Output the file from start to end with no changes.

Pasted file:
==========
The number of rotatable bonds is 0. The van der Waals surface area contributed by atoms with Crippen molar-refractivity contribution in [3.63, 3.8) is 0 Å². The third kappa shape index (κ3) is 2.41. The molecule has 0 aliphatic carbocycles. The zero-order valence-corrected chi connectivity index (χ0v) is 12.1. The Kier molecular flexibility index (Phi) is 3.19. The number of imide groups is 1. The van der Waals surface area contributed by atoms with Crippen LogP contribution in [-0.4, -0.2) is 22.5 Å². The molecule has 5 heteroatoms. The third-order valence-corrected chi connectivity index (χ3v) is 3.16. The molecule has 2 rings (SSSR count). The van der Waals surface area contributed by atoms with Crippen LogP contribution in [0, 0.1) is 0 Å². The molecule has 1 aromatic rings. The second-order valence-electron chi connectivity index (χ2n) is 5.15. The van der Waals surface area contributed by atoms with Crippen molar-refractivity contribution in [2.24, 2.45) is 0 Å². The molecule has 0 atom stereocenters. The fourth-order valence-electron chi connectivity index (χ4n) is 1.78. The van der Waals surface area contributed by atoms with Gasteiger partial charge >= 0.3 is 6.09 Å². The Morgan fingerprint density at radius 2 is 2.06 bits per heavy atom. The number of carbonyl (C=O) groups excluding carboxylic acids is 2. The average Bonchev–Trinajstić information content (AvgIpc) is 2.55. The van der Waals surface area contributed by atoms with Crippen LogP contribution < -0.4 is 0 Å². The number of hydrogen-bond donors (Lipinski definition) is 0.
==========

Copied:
The number of rotatable bonds is 0. The van der Waals surface area contributed by atoms with Crippen molar-refractivity contribution in [3.63, 3.8) is 0 Å². The third kappa shape index (κ3) is 2.41. The molecule has 0 aliphatic carbocycles. The zero-order valence-corrected chi connectivity index (χ0v) is 12.1. The Kier molecular flexibility index (Phi) is 3.19. The number of imide groups is 1. The van der Waals surface area contributed by atoms with Crippen LogP contribution in [-0.4, -0.2) is 22.5 Å². The molecule has 5 heteroatoms. The third-order valence-corrected chi connectivity index (χ3v) is 3.16. The molecule has 2 rings (SSSR count). The van der Waals surface area contributed by atoms with Crippen LogP contribution in [0, 0.1) is 0 Å². The molecule has 1 aromatic rings. The second-order valence-electron chi connectivity index (χ2n) is 5.15. The van der Waals surface area contributed by atoms with Crippen molar-refractivity contribution in [2.24, 2.45) is 0 Å². The molecule has 0 atom stereocenters. The fourth-order valence-electron chi connectivity index (χ4n) is 1.78. The van der Waals surface area contributed by atoms with Gasteiger partial charge >= 0.3 is 6.09 Å². The Morgan fingerprint density at radius 2 is 2.06 bits per heavy atom. The number of carbonyl (C=O) groups excluding carboxylic acids is 2. The average Bonchev–Trinajstić information content (AvgIpc) is 2.55. The van der Waals surface area contributed by atoms with Crippen LogP contribution < -0.4 is 0 Å². The number of hydrogen-bond donors (Lipinski definition) is 0.